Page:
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The balance of two years in government

April 11th, 2016

A liberal analyst thinks Hungary has deviated from its strategic goal of catching up with the most advanced countries, while a pro-government pundit sees the past two years as a succession of positive developments in the economy.

In Élet és Irodalom, economist Éva Várhegyi claims that despite the transfer of substantial EU funds to Hungary every year, the distance in terms of per capita GDP between Hungary and Austria is exactly the same as 10 years ago. Meanwhile Hungary’s regional competitors, the Czech Republic, Poland and Slovakia have grown faster and have left Hungary behind. She believes the government should use EU funds to create conditions for growth by the time those international transfers subside in a few years time. Instead, she believes, the government is using European subsidies to finance current GDP growth and keep public deficit extremely low in order to avert European sanctions. She fears that by the time Hungary will have to produce growth on its own, it will be lacking the well-trained manpower and state-of-the-art technology that would make it competitive.

In Magyar Idők, political scientist Bánk Levente Boros suggests that two years into its second consecutive term in government, Fidesz would again win elections today and gain over two thirds of the mandates in Parliament, just like as it did two years ago. He thinks that the government’s popularity is due first of all to its success in keeping the country’s finances in balance without asking international financial institutions for help, as well as to its flexibility in reacting to critical events. The migration crisis, for example, was completely misunderstood by West European political elites, he writes, who were led by their  ‘multiculturalist delusions’, while Hungary’s leaders immediately recognised that the uncontrolled flow of masses of migrants had to be stopped. As a result, Boros suggests that Prime Minister Victor Orbán is now an authoritative European politician, rather than the ‘despised leader of a small country’.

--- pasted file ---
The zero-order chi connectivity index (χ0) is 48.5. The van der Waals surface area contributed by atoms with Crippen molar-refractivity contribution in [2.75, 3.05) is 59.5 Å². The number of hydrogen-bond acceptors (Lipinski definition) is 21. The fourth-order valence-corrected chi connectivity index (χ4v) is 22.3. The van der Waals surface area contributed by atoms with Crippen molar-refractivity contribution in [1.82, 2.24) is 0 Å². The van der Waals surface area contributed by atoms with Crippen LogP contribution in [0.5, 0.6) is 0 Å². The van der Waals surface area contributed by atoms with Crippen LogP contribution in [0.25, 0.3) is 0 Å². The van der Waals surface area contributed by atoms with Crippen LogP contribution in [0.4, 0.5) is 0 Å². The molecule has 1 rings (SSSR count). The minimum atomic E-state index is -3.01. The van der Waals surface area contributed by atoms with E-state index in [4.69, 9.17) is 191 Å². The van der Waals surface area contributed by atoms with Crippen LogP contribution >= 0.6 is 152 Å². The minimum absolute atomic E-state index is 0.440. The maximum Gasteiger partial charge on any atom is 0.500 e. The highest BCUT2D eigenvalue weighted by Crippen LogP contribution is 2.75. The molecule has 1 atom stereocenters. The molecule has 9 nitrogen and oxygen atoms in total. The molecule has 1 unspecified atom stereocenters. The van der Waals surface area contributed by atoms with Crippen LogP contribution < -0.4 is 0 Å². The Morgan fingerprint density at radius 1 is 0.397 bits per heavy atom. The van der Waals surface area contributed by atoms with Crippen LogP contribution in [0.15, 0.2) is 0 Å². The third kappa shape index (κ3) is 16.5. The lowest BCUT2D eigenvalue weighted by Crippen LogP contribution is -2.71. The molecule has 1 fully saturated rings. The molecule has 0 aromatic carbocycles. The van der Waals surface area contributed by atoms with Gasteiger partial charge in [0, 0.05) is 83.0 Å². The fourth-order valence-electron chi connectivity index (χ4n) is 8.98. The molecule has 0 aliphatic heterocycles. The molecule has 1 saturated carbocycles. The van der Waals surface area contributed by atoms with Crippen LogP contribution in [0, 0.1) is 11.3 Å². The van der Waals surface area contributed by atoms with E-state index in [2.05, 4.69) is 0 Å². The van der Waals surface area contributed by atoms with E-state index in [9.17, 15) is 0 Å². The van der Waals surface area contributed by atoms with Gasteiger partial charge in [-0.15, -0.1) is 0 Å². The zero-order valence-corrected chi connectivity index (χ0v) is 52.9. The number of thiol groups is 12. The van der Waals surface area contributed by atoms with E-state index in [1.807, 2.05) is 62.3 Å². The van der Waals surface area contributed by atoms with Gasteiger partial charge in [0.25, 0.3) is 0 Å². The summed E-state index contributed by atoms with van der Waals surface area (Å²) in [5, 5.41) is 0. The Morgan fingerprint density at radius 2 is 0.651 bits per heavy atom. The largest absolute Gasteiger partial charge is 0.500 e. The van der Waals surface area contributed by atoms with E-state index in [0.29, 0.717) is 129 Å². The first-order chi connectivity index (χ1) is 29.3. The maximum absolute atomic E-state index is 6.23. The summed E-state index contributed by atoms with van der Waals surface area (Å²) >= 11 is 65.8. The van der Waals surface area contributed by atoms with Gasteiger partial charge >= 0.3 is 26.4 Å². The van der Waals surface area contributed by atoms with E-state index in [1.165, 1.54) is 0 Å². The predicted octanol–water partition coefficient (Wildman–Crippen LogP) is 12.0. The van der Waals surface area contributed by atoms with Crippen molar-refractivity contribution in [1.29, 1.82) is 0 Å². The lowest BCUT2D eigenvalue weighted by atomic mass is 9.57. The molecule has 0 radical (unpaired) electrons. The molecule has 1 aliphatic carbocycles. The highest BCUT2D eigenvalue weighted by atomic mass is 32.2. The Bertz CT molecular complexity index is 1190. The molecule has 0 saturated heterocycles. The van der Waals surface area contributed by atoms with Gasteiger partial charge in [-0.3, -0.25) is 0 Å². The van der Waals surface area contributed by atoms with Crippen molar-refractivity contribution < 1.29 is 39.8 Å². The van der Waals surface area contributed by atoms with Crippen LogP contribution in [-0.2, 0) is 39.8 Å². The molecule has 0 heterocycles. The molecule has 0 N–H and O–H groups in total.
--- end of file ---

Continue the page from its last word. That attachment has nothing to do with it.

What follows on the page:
In their regular duel in Heti Válasz, political analysts Ágoston Sámuel Mráz and Gábor Török both find unrealistic opposition hopes that the leaders of the anti-government teachers movement may become successful politicians or might challenge the Prime Minister in the next elections. Nevertheless, Török believes that public education as well as the national health system may become dangerous topics for the government as Hungary approaches the next elections in 2018. He sees a ‘lethal danger’ for the Prime Minister in recent consistent opposition attacks on his immediate associates’ outstanding successes in winning public procurement tenders. Mráz describes queries about the Prime Minister’s own wealth as a new challenge which will require new answers. For the moment the Prime Minister has reacted angrily to such attacks in Parliament, and Mráz remarks that Mr Orbán is known as someone who despises luxury and therefore such accusations are not likely to harm him.

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